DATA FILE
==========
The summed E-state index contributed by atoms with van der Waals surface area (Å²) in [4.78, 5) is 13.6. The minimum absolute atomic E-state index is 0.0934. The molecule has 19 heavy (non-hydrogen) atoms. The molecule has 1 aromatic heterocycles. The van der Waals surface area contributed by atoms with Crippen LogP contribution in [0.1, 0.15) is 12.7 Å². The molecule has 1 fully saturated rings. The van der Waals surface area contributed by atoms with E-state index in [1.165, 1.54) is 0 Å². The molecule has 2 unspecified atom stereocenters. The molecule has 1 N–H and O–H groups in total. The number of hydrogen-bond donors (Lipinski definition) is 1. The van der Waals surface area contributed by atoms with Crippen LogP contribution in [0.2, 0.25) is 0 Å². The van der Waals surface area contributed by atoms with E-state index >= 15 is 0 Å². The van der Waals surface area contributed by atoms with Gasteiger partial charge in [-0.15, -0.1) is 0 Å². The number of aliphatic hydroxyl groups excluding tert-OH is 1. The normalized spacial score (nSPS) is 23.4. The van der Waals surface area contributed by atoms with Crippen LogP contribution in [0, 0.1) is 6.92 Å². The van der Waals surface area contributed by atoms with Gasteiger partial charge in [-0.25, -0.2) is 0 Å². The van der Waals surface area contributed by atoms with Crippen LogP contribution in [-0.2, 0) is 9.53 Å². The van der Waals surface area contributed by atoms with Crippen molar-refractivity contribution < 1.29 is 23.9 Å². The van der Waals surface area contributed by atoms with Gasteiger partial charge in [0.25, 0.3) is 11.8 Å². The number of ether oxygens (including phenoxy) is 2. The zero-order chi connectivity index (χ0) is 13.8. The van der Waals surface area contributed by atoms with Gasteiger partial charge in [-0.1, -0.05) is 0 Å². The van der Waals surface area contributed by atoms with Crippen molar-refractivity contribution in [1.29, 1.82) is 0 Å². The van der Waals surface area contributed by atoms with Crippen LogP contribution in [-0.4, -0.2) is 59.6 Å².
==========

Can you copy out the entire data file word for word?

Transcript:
The summed E-state index contributed by atoms with van der Waals surface area (Å²) in [4.78, 5) is 13.6. The minimum absolute atomic E-state index is 0.0934. The molecule has 19 heavy (non-hydrogen) atoms. The molecule has 1 aromatic heterocycles. The van der Waals surface area contributed by atoms with Crippen LogP contribution in [0.1, 0.15) is 12.7 Å². The molecule has 1 fully saturated rings. The van der Waals surface area contributed by atoms with E-state index in [1.165, 1.54) is 0 Å². The molecule has 2 unspecified atom stereocenters. The molecule has 1 N–H and O–H groups in total. The number of hydrogen-bond donors (Lipinski definition) is 1. The van der Waals surface area contributed by atoms with Crippen LogP contribution in [0.2, 0.25) is 0 Å². The van der Waals surface area contributed by atoms with E-state index >= 15 is 0 Å². The van der Waals surface area contributed by atoms with Gasteiger partial charge in [-0.15, -0.1) is 0 Å². The number of aliphatic hydroxyl groups excluding tert-OH is 1. The normalized spacial score (nSPS) is 23.4. The van der Waals surface area contributed by atoms with Crippen LogP contribution in [0, 0.1) is 6.92 Å². The van der Waals surface area contributed by atoms with Gasteiger partial charge in [-0.25, -0.2) is 0 Å². The van der Waals surface area contributed by atoms with Crippen LogP contribution in [-0.2, 0) is 9.53 Å². The van der Waals surface area contributed by atoms with Crippen molar-refractivity contribution < 1.29 is 23.9 Å². The van der Waals surface area contributed by atoms with Gasteiger partial charge in [0.25, 0.3) is 11.8 Å². The number of ether oxygens (including phenoxy) is 2. The zero-order chi connectivity index (χ0) is 13.8. The van der Waals surface area contributed by atoms with Gasteiger partial charge in [-0.1, -0.05) is 0 Å². The van der Waals surface area contributed by atoms with Crippen molar-refractivity contribution in [1.29, 1.82) is 0 Å². The van der Waals surface area contributed by atoms with Crippen LogP contribution in [-0.4, -0.2) is 59.6 Å².